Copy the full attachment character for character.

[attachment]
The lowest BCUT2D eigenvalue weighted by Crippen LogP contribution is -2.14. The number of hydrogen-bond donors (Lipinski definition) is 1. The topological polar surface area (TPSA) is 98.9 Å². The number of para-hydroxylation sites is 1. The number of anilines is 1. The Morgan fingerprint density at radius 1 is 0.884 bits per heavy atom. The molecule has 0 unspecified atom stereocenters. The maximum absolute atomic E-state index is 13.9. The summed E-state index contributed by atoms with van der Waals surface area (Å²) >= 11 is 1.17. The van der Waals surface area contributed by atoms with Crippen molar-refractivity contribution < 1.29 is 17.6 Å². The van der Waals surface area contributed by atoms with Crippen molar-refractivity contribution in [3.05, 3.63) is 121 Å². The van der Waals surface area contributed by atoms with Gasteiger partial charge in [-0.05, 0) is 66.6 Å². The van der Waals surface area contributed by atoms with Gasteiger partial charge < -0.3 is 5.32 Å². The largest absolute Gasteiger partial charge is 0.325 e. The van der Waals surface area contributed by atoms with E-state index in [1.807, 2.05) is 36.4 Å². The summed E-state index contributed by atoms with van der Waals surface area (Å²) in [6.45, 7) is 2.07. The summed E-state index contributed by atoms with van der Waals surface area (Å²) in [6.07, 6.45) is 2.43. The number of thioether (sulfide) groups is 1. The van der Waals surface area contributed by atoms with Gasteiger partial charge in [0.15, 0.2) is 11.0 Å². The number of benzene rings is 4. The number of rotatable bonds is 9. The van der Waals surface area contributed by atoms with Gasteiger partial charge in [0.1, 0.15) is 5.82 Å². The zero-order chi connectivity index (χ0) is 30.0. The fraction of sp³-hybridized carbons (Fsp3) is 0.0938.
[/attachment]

The lowest BCUT2D eigenvalue weighted by Crippen LogP contribution is -2.14. The number of hydrogen-bond donors (Lipinski definition) is 1. The topological polar surface area (TPSA) is 98.9 Å². The number of para-hydroxylation sites is 1. The number of anilines is 1. The Morgan fingerprint density at radius 1 is 0.884 bits per heavy atom. The molecule has 0 unspecified atom stereocenters. The maximum absolute atomic E-state index is 13.9. The summed E-state index contributed by atoms with van der Waals surface area (Å²) >= 11 is 1.17. The van der Waals surface area contributed by atoms with Crippen molar-refractivity contribution < 1.29 is 17.6 Å². The van der Waals surface area contributed by atoms with Crippen molar-refractivity contribution in [3.05, 3.63) is 121 Å². The van der Waals surface area contributed by atoms with Gasteiger partial charge in [-0.05, 0) is 66.6 Å². The van der Waals surface area contributed by atoms with Gasteiger partial charge < -0.3 is 5.32 Å². The largest absolute Gasteiger partial charge is 0.325 e. The van der Waals surface area contributed by atoms with E-state index in [1.807, 2.05) is 36.4 Å². The summed E-state index contributed by atoms with van der Waals surface area (Å²) in [6.45, 7) is 2.07. The summed E-state index contributed by atoms with van der Waals surface area (Å²) in [6.07, 6.45) is 2.43. The number of thioether (sulfide) groups is 1. The van der Waals surface area contributed by atoms with Gasteiger partial charge in [0.15, 0.2) is 11.0 Å². The number of benzene rings is 4. The number of rotatable bonds is 9. The van der Waals surface area contributed by atoms with Gasteiger partial charge in [0.1, 0.15) is 5.82 Å². The zero-order chi connectivity index (χ0) is 30.0. The fraction of sp³-hybridized carbons (Fsp3) is 0.0938.